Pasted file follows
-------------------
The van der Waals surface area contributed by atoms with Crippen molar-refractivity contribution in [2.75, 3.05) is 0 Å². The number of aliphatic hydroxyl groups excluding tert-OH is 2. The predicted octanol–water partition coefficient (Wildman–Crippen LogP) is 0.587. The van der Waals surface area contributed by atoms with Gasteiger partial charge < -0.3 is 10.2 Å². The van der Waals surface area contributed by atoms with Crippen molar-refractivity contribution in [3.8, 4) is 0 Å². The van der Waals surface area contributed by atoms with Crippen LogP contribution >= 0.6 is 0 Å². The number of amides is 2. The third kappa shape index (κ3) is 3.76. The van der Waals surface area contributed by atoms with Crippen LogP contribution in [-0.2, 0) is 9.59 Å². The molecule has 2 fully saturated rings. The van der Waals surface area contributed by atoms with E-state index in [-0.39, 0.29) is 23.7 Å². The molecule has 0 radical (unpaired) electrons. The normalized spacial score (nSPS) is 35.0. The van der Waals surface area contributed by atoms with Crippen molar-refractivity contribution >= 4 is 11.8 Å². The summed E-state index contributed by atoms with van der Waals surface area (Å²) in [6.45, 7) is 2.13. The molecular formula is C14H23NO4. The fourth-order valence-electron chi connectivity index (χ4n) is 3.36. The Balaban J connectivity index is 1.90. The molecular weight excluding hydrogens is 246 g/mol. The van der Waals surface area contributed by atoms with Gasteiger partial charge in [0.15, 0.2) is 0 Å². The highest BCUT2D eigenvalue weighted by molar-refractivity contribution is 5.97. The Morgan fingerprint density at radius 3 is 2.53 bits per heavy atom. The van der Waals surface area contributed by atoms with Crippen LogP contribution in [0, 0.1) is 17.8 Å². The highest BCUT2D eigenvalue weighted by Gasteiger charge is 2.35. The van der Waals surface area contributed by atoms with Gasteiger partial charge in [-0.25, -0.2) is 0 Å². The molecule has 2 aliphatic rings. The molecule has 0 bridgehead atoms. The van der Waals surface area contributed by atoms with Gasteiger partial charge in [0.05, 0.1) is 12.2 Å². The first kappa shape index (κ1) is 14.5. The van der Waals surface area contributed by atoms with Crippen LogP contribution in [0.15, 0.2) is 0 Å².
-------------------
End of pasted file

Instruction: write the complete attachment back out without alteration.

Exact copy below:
The van der Waals surface area contributed by atoms with Crippen molar-refractivity contribution in [2.75, 3.05) is 0 Å². The number of aliphatic hydroxyl groups excluding tert-OH is 2. The predicted octanol–water partition coefficient (Wildman–Crippen LogP) is 0.587. The van der Waals surface area contributed by atoms with Gasteiger partial charge < -0.3 is 10.2 Å². The van der Waals surface area contributed by atoms with Crippen molar-refractivity contribution in [3.8, 4) is 0 Å². The van der Waals surface area contributed by atoms with Crippen LogP contribution >= 0.6 is 0 Å². The number of amides is 2. The third kappa shape index (κ3) is 3.76. The van der Waals surface area contributed by atoms with Crippen LogP contribution in [-0.2, 0) is 9.59 Å². The molecule has 2 fully saturated rings. The van der Waals surface area contributed by atoms with E-state index in [-0.39, 0.29) is 23.7 Å². The molecule has 0 radical (unpaired) electrons. The normalized spacial score (nSPS) is 35.0. The van der Waals surface area contributed by atoms with Crippen molar-refractivity contribution >= 4 is 11.8 Å². The summed E-state index contributed by atoms with van der Waals surface area (Å²) in [6.45, 7) is 2.13. The molecular formula is C14H23NO4. The fourth-order valence-electron chi connectivity index (χ4n) is 3.36. The Balaban J connectivity index is 1.90. The molecular weight excluding hydrogens is 246 g/mol. The van der Waals surface area contributed by atoms with Gasteiger partial charge in [0.15, 0.2) is 0 Å². The highest BCUT2D eigenvalue weighted by molar-refractivity contribution is 5.97. The Morgan fingerprint density at radius 3 is 2.53 bits per heavy atom. The van der Waals surface area contributed by atoms with Crippen LogP contribution in [0, 0.1) is 17.8 Å². The highest BCUT2D eigenvalue weighted by Gasteiger charge is 2.35. The van der Waals surface area contributed by atoms with Gasteiger partial charge in [-0.25, -0.2) is 0 Å². The molecule has 2 aliphatic rings. The molecule has 0 bridgehead atoms. The van der Waals surface area contributed by atoms with Gasteiger partial charge in [0.05, 0.1) is 12.2 Å². The first kappa shape index (κ1) is 14.5. The van der Waals surface area contributed by atoms with Crippen LogP contribution in [0.15, 0.2) is 0 Å².